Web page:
Therapeutic Challenges in Afferent Loop Syndrome Presenting as Recurrent Acute Pancreatitis with Ascending Cholangitis

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Afferent loop syndrome (ALS) is a post-surgical complication associated with gastric resections with Billroth II, or Roux-en-Y reconstructions, and pancreaticoduodenectomies which result in the creation of a blind loop. ALS occurs when there is distal obstruction of the afferent limb that results in its distension secondary to the accumulation of bile, pancreatic fluid, or small bowel secretions. Our case demonstrates a rare presentation of afferent loop syndrome that posed both diagnostic and therapeutic challenges. Understanding the pathophysiology of ALS, its cause and the role of endoscopic interventions is crucial in diagnosing and managing ALS.


Afferent loop syndrome (ALS) is a post- surgical complication associated with Billroth II, or Roux-en-Y reconstructions, and pancreaticoduodenectomies (Whipple procedure). The gastro-jejunal anastomosis creates an afferent and efferent limb to the stomach; for Roux- en-Y reconstruction, the afferent limb is the biliopancreatic limb. ALS is a rare complication, occurring in 0.2%-1.0% of patients with partial gastrectomy and Billroth II or Roux-en-Y reconstruction.1 Patients who undergo Whipple have a combination of afferent intestine loop and biliary-enteric anastomosis. The incidence of ALS is significantly higher in patients with Whipple and has been estimated up to 13%, rapidly increasing three years post-surgery.2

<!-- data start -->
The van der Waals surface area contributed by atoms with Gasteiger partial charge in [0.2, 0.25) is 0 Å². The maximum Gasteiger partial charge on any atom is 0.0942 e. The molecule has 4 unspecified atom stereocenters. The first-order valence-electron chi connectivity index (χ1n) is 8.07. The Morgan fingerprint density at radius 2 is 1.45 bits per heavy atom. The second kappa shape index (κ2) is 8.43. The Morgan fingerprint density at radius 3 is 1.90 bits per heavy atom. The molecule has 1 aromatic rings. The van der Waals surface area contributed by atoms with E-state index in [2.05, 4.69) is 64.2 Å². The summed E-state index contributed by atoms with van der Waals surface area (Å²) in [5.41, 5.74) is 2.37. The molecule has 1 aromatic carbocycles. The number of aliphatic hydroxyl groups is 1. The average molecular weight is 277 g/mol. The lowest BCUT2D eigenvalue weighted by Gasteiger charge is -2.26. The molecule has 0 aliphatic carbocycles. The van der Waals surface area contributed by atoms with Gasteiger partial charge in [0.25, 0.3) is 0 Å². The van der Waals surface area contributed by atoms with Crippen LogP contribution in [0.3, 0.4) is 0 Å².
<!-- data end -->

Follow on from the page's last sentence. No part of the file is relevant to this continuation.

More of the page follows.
Etiologies for obstruction include adhesions, internal hernias, prior gastrojejunostomy ulceration, and recurrent malignancy in those who underwent surgery for cancer.3 Less common causes include intraluminal obstructions and afferent loop intussusception or volvulus, and radiation enteritis.3 We demonstrate the importance of a comprehensive evaluation for abdominal pain in patients with post- surgical anatomy and review management options for patients with ALS in the setting of an afferent limb stricture.

Case Report

A 59-year-old male with a history of peptic ulcer disease (PUD) status post remote gastric antrectomy with Billroth II, alcohol abuse, and recurrent admissions for acute pancreatitis secondary to alcohol use presented to the hospital with one day of abdominal pain, nausea, and vomiting. Vitals on admission were normal with heart rate of 84 bpm and blood pressure of 103/52 mmHg. Physical examination demonstrated mild distress with tenderness to light palpation in the epigastrium without distension or jaundice. Laboratory results showed a leukocytosis of 24.3 (4.1-10.8 cells/ mm3), lipase of 382 (10-50 units/liter), aspartate aminotransferase of 1,285 (12-38 units/liter), alanine aminotransferase of 560 (>31 units/liter), alkaline phosphatase of 289 (34-106 units/liter), and blood cultures grew E. coli.